Image edited by Brett Gering
The Kansas City Chiefs rookie minicamp came to a close on May 12, offering local loyalists a brief glimpse at the franchise's most recent batch of young-bloods. Six notable takeaways developed over the three-day orientation.
But by the third day, semblances of cohesion began to appear, and Reid was allowed to play the role of evaluator.
As the weekend unfolded, six on-field and off-field curiosities were addressed.
Fans take an annual interest in learning the jersey numbers worn by their team's newcomers.
For the Chiefs, a number of rookies sided with tradition and chose their collegiate number, while a handful of others went the opposite route, whether by choice or requirement.
While the initial choices aren't etched in stone, Kansas City's 2013 draftees will likely don the same jersey numbers in the regular season.
Knile Davis' scouting report prompted two red flags—recurring injuries and fumbling issues.
But for Kansas City, eye-popping combine results and a stellar 2010 season triggered the green light to select him in the third round.
Davis is acutely aware of his flaws. As the minicamp progressed, he dedicated a significant portion of his time to correcting his problematic ball security. The rookie rusher pointed out that working with heavier footballs helped his effort, adding, "I’m trying to get the Trent Richardson and Tiki Barber (grip). I’m trying to get it up. So that’s what I worked on pretty much all day" (via FoxSportsKansasCity.com).
In the years to come, there will be no middle ground when reviewing Davis' value—his third-round selection will be labeled as an incontestable mistake or a prophetic steal.
As expected, fifth-round selection Sanders Commings began acclimating to his new position: free safety.
Commings' tangibles dwarf those of Kendrick Lewis, Kansas City's veteran starter. But given Lewis' edge in positional experience, Commings will enter training camp facing an uphill climb in order to secure the starting job. And the length of that climb depends solely on the rookie's ability to adapt and digest information.
So far, so good, according to Andy Reid:
It was good to see Commings work at safety. He had been predominantly a corner; he played a little bit of safety. But it was nice to see the progress that he made as he went on. We feel like he can still play corner, but he gives us the flexibility to play in that free safety position. It looked like he handled that fairly easy. (KCChiefs.com)
If Commings' initial pace remains consistent, he will seal what is arguably the defense's largest void. As a result, Kansas City would present one of the most talented and imposing secondaries in the league.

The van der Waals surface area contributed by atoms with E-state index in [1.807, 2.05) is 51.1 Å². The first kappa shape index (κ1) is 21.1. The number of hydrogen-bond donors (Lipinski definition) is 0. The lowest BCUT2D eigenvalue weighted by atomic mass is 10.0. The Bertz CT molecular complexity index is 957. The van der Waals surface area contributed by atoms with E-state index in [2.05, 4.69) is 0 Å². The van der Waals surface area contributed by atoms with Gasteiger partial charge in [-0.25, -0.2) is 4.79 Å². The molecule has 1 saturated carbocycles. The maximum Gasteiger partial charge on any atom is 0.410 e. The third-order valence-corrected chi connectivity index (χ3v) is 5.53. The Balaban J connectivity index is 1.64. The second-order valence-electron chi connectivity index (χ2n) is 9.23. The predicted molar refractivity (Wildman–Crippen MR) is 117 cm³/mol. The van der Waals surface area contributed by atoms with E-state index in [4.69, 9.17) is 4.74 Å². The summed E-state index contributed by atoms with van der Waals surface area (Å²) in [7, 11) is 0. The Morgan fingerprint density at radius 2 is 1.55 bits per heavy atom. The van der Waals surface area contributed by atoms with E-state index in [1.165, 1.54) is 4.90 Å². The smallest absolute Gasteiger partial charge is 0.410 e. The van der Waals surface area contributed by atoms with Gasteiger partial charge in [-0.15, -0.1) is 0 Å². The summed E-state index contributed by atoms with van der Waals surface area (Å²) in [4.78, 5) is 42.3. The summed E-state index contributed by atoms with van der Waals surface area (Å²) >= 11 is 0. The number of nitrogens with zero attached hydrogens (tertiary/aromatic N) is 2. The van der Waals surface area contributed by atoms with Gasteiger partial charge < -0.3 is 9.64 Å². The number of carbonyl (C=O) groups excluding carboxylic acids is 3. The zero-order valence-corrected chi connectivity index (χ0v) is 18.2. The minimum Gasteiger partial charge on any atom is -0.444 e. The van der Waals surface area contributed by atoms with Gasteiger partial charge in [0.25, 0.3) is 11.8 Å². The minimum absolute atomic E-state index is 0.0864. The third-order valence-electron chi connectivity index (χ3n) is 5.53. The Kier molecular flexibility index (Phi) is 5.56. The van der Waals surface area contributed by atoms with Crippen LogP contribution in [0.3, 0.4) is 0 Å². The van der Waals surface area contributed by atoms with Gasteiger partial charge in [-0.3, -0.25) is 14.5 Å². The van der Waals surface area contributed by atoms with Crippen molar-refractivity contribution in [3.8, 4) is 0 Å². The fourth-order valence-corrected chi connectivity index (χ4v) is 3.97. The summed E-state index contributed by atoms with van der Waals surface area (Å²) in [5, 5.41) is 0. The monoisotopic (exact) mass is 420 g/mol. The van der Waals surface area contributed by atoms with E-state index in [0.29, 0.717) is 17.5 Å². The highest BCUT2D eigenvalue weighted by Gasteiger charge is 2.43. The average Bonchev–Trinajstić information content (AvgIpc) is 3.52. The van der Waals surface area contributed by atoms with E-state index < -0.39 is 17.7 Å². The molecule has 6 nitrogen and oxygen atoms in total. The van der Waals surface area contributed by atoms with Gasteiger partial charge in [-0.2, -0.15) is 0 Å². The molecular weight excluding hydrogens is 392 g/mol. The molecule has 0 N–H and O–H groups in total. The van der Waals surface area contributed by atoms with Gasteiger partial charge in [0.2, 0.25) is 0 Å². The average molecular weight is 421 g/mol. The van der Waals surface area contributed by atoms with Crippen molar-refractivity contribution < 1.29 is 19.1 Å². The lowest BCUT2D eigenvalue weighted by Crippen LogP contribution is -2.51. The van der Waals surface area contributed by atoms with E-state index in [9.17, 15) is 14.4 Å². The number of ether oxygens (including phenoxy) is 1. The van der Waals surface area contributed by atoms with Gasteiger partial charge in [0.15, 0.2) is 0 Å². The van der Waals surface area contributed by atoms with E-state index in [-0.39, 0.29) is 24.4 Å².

According to Bob Gretz, the offense often resembled a fluttered mess in the early stages of the three-day minicamp. Quarterback Tyler Bray oversaw a discombobulated unit, as he and his receivers failed to establish any kind of rapport.
However, the blatant disconnect gradually faded. By Day 2, Bray was torching the secondary with surgical precision, completing all 12 attempts throughout his first two series.
Andy Reid took notice. When asked whether any particular player's performance stood out, Bray was one of two names mentioned (Sanders Commings being the second).
The Branden Albert saga—a tale of futile contract negotiations, speculative rookie replacements and hollow trade talks—will seemingly come full circle on May 13.
Andy Reid confirmed that the longtime left tackle will return to his stomping grounds, saying, "We had some great talks with Branden Albert, and he'll be in here on Monday" (via NFL.com).
Kansas City's head coach relayed that Albert is "very eager" to get the ball rolling and to begin training (via the Kansas City Star).
The sentiments mirrored those of Albert himself, who took to Instagram and expressed his relief just days before.
In the wake of the Branden Albert announcement, Andy Reid also verified that No. 1 overall pick Eric Fisher will begin his pro career at right tackle, claiming, "Branden will play the left side, and Eric is going to play the right side" (via KCChiefs.com).
The affirmation comes as no surprise, as Kansas City failed to reach a trade agreement with the Miami Dolphins—which would have sent Albert to South Beach in exchange for an additional draft pick(s)—during the 2013 NFL draft.
Throughout the offseason, the veteran has vehemently protested any proposition involving him sliding to right tackle.
While the scenario relegates Fisher to a position of less importance, the opportunity will at least minimize the burden and dim the spotlight on his transition to the pros.
Last season, Reid's Philadelphia Eagles wilted due to a crippled and untrustworthy offensive line—he thoroughly grasps the value of line play.
This offseason, the Chiefs made a significant investment in acquiring Alex Smith. And they doubled down on that investment by retaining two renowned left tackles.
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